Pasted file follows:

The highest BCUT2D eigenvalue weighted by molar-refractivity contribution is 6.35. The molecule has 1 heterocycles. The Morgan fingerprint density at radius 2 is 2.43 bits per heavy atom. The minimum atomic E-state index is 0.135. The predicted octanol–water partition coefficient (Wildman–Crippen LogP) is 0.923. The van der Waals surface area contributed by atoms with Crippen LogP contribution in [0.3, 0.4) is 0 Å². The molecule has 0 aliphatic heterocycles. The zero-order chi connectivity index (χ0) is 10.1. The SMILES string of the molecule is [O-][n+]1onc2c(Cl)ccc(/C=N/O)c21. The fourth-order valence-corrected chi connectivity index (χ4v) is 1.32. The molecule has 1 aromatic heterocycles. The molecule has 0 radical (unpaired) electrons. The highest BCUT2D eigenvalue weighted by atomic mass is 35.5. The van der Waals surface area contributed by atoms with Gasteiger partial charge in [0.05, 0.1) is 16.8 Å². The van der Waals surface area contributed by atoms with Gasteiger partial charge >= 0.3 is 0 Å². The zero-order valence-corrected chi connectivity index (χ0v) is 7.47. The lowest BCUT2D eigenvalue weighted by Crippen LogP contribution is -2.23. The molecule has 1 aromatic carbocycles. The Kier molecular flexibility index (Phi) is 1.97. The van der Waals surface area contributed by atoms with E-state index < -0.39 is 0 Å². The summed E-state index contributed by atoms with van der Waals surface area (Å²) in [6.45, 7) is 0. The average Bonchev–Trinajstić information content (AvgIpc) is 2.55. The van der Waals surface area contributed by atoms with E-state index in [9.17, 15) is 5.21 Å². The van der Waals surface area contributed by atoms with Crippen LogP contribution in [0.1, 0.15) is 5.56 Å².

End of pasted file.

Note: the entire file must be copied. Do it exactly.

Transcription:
The highest BCUT2D eigenvalue weighted by molar-refractivity contribution is 6.35. The molecule has 1 heterocycles. The Morgan fingerprint density at radius 2 is 2.43 bits per heavy atom. The minimum atomic E-state index is 0.135. The predicted octanol–water partition coefficient (Wildman–Crippen LogP) is 0.923. The van der Waals surface area contributed by atoms with Crippen LogP contribution in [0.3, 0.4) is 0 Å². The molecule has 0 aliphatic heterocycles. The zero-order chi connectivity index (χ0) is 10.1. The SMILES string of the molecule is [O-][n+]1onc2c(Cl)ccc(/C=N/O)c21. The fourth-order valence-corrected chi connectivity index (χ4v) is 1.32. The molecule has 1 aromatic heterocycles. The molecule has 0 radical (unpaired) electrons. The highest BCUT2D eigenvalue weighted by atomic mass is 35.5. The van der Waals surface area contributed by atoms with Gasteiger partial charge in [0.05, 0.1) is 16.8 Å². The van der Waals surface area contributed by atoms with Gasteiger partial charge >= 0.3 is 0 Å². The zero-order valence-corrected chi connectivity index (χ0v) is 7.47. The lowest BCUT2D eigenvalue weighted by Crippen LogP contribution is -2.23. The molecule has 1 aromatic carbocycles. The Kier molecular flexibility index (Phi) is 1.97. The van der Waals surface area contributed by atoms with E-state index < -0.39 is 0 Å². The summed E-state index contributed by atoms with van der Waals surface area (Å²) in [6.45, 7) is 0. The average Bonchev–Trinajstić information content (AvgIpc) is 2.55. The van der Waals surface area contributed by atoms with E-state index in [9.17, 15) is 5.21 Å². The van der Waals surface area contributed by atoms with Crippen LogP contribution in [0.1, 0.15) is 5.56 Å².